God gave us brains. Let’s not cover them up with Bibles, in shame, like a fig leaf, forever concealing the brain’s bare naked questions.

    The worst thing Rob Bell can be accused of with this book (and I have read it), is having a desire “that none should perish,” and revealing that desire with such passionate as to proclaim that none will, in fact, perish.

    • Israel Wayne says:

      Dr. Thiessen,

      Thank you for your thoughtful post. There are only two possible “places” to be in eternity:

      1. In God’s presence.
      2. Not in God’s presence.

      God, as a God of love, will not force someone to be in His presence who does not wish to be. The eternal fire was not prepared for humans, but rather “for the devil and his angels” (Matthew 25:41) who did not wish to be with God. It is the place of absence from God.

      Humans are allowed to choose the absence of God’s presence because God will not force Himself upon His creation. It is an act of His love.

      As C.S. Lewis said, “There are only two kinds of people in the end: those who say to God, ‘Thy will be done,’ and those to whom God says, in the end, ‘Thy will be done.'”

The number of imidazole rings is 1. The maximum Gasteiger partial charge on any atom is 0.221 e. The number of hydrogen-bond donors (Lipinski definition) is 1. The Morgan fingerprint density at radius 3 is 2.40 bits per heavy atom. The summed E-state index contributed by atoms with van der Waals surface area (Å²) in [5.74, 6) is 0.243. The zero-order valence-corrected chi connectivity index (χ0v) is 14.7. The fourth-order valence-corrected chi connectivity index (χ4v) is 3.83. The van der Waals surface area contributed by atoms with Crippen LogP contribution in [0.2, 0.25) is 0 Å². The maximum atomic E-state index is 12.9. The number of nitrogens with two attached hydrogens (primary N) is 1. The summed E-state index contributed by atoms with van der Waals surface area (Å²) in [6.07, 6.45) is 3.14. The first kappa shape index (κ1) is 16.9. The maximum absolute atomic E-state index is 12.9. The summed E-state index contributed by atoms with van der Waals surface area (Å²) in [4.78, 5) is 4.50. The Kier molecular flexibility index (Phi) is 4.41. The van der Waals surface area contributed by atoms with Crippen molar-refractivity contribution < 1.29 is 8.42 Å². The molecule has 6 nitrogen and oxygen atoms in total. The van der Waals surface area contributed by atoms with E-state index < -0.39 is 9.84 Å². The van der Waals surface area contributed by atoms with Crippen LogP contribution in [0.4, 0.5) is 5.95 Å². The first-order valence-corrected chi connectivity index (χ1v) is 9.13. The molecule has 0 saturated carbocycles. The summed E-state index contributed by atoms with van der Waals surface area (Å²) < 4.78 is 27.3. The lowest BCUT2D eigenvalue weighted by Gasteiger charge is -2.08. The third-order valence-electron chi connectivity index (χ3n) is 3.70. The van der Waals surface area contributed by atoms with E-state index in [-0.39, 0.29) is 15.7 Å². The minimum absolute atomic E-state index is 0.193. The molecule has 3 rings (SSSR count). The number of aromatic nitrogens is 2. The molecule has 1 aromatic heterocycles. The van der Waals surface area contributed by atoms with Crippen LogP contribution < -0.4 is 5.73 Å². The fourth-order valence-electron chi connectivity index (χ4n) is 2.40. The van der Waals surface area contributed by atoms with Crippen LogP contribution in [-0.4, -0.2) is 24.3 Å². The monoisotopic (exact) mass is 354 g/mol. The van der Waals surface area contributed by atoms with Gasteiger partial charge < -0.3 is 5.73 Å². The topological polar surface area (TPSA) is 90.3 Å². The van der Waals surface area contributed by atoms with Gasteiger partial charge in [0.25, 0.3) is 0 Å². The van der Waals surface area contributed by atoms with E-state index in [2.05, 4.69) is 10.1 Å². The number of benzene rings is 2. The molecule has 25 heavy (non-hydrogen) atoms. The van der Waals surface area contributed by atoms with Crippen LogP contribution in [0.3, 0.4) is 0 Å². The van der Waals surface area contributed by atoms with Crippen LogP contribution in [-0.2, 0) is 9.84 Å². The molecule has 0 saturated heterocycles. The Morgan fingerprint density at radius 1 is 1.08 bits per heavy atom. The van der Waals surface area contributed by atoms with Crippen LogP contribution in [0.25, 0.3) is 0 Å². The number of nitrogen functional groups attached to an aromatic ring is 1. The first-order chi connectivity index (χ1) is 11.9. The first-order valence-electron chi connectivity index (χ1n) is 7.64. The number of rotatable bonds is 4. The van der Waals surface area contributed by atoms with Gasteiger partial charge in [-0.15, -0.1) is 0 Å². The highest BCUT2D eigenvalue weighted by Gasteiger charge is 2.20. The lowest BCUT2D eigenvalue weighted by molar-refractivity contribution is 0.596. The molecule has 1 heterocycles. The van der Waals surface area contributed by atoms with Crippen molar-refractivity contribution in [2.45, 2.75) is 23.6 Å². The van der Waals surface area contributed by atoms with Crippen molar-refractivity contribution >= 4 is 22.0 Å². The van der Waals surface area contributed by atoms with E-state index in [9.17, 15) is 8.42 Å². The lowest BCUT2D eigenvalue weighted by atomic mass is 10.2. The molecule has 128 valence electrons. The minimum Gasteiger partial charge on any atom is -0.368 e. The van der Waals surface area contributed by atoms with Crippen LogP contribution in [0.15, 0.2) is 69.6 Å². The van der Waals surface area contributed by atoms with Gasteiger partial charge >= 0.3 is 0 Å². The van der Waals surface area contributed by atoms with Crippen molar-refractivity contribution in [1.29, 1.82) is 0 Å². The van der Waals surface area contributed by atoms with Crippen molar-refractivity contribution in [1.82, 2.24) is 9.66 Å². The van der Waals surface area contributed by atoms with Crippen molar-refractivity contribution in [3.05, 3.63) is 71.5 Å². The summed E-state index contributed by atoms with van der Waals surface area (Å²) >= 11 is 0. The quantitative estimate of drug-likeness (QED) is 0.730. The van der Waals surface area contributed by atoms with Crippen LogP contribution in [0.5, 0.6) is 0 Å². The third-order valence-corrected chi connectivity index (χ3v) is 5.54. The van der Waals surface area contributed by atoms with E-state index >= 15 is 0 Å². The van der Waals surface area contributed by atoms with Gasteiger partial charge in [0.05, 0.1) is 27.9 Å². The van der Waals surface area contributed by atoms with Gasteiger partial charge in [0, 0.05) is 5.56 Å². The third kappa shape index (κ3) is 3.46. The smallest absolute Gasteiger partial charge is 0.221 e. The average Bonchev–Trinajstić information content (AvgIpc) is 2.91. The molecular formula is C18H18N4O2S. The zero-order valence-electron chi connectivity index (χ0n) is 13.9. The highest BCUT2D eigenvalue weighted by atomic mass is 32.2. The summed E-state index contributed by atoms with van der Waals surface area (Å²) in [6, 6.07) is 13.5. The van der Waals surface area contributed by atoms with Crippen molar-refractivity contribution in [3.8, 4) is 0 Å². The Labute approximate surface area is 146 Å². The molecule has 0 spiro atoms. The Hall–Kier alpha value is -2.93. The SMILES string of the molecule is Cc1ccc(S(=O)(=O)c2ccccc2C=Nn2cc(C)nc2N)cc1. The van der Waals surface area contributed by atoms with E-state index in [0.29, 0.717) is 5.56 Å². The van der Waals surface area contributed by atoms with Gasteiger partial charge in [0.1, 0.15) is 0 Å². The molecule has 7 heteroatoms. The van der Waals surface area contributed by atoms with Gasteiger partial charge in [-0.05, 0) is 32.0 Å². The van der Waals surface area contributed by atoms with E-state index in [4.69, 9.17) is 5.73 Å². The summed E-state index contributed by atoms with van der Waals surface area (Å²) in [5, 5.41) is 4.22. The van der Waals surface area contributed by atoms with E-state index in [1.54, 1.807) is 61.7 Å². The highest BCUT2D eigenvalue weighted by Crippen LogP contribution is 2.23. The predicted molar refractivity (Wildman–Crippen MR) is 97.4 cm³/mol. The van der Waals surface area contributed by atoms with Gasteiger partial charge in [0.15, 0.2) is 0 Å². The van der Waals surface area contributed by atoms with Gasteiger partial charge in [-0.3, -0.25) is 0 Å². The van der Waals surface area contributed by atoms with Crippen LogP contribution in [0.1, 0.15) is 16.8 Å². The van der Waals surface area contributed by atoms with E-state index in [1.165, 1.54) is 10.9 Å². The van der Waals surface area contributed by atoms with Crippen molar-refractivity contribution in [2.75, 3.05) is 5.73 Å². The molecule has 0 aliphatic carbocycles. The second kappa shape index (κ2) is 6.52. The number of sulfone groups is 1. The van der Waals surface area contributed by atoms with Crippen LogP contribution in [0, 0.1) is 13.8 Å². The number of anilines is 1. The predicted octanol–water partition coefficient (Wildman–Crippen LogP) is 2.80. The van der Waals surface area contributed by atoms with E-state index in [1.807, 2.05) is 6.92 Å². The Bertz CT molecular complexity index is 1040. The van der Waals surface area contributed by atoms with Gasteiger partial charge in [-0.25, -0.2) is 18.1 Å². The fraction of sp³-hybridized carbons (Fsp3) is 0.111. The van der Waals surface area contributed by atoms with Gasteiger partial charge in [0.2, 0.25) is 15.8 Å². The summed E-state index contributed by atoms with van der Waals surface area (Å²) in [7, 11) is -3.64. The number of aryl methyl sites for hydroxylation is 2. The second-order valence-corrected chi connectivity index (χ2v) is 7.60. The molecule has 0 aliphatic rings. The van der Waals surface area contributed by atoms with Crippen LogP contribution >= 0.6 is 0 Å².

• Russ says:

        Israel, nicely put.

        If I believe that God accepts sin, pride and arrogance into His bosom, then I will live in sin, pride and arrogantly replace His lordship with mine in the process. This effectively reduces Him to an unjust spirit not capable of any real motive but to indifferently love a selfish people.

        In human relationships, this action from a father would be unhealthy for the successful growth of the child. We must understand the consequences of our sinful attitudes and pride and repent – yes I used that word – repent and begin to trust Him and His Word. This is what I desire from my children.

        I will always love my children regardless of their individual right or wrong decisions. But my love for them cannot trump justice. I know my God is just.

      • Jerry says: